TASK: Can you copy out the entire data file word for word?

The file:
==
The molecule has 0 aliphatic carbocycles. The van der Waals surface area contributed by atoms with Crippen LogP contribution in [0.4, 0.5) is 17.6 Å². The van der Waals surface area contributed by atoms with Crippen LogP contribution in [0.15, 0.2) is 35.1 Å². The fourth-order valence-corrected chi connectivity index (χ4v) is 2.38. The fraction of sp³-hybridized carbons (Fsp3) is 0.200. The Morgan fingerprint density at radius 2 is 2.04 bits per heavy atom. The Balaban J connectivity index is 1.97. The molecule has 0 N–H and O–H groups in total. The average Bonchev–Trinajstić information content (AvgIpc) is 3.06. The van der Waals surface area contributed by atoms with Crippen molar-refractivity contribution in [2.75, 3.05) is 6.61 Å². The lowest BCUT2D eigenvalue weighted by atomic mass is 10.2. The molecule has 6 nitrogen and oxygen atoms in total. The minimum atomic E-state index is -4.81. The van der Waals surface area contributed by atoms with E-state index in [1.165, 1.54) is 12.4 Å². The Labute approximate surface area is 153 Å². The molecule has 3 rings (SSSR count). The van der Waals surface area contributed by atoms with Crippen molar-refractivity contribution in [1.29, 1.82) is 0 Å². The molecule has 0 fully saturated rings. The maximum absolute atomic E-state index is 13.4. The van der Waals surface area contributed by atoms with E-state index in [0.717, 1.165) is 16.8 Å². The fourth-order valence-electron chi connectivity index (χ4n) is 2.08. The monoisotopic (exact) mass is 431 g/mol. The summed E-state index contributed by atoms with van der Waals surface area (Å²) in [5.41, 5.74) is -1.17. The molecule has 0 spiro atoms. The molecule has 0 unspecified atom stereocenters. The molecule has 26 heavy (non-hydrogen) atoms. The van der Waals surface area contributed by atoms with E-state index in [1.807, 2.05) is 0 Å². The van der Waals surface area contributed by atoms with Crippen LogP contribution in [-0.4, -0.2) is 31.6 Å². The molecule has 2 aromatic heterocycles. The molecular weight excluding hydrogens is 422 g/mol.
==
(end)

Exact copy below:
The molecule has 0 aliphatic carbocycles. The van der Waals surface area contributed by atoms with Crippen LogP contribution in [0.4, 0.5) is 17.6 Å². The van der Waals surface area contributed by atoms with Crippen LogP contribution in [0.15, 0.2) is 35.1 Å². The fourth-order valence-corrected chi connectivity index (χ4v) is 2.38. The fraction of sp³-hybridized carbons (Fsp3) is 0.200. The Morgan fingerprint density at radius 2 is 2.04 bits per heavy atom. The Balaban J connectivity index is 1.97. The molecule has 0 N–H and O–H groups in total. The average Bonchev–Trinajstić information content (AvgIpc) is 3.06. The van der Waals surface area contributed by atoms with Crippen molar-refractivity contribution in [2.75, 3.05) is 6.61 Å². The lowest BCUT2D eigenvalue weighted by atomic mass is 10.2. The molecule has 6 nitrogen and oxygen atoms in total. The minimum atomic E-state index is -4.81. The van der Waals surface area contributed by atoms with E-state index in [1.165, 1.54) is 12.4 Å². The Labute approximate surface area is 153 Å². The molecule has 3 rings (SSSR count). The van der Waals surface area contributed by atoms with Crippen molar-refractivity contribution in [1.29, 1.82) is 0 Å². The molecule has 0 fully saturated rings. The maximum absolute atomic E-state index is 13.4. The van der Waals surface area contributed by atoms with E-state index in [0.717, 1.165) is 16.8 Å². The fourth-order valence-electron chi connectivity index (χ4n) is 2.08. The monoisotopic (exact) mass is 431 g/mol. The summed E-state index contributed by atoms with van der Waals surface area (Å²) in [5.41, 5.74) is -1.17. The molecule has 0 spiro atoms. The molecule has 0 unspecified atom stereocenters. The molecule has 26 heavy (non-hydrogen) atoms. The van der Waals surface area contributed by atoms with E-state index in [1.807, 2.05) is 0 Å². The van der Waals surface area contributed by atoms with Crippen LogP contribution in [-0.4, -0.2) is 31.6 Å². The molecule has 2 aromatic heterocycles. The molecular weight excluding hydrogens is 422 g/mol.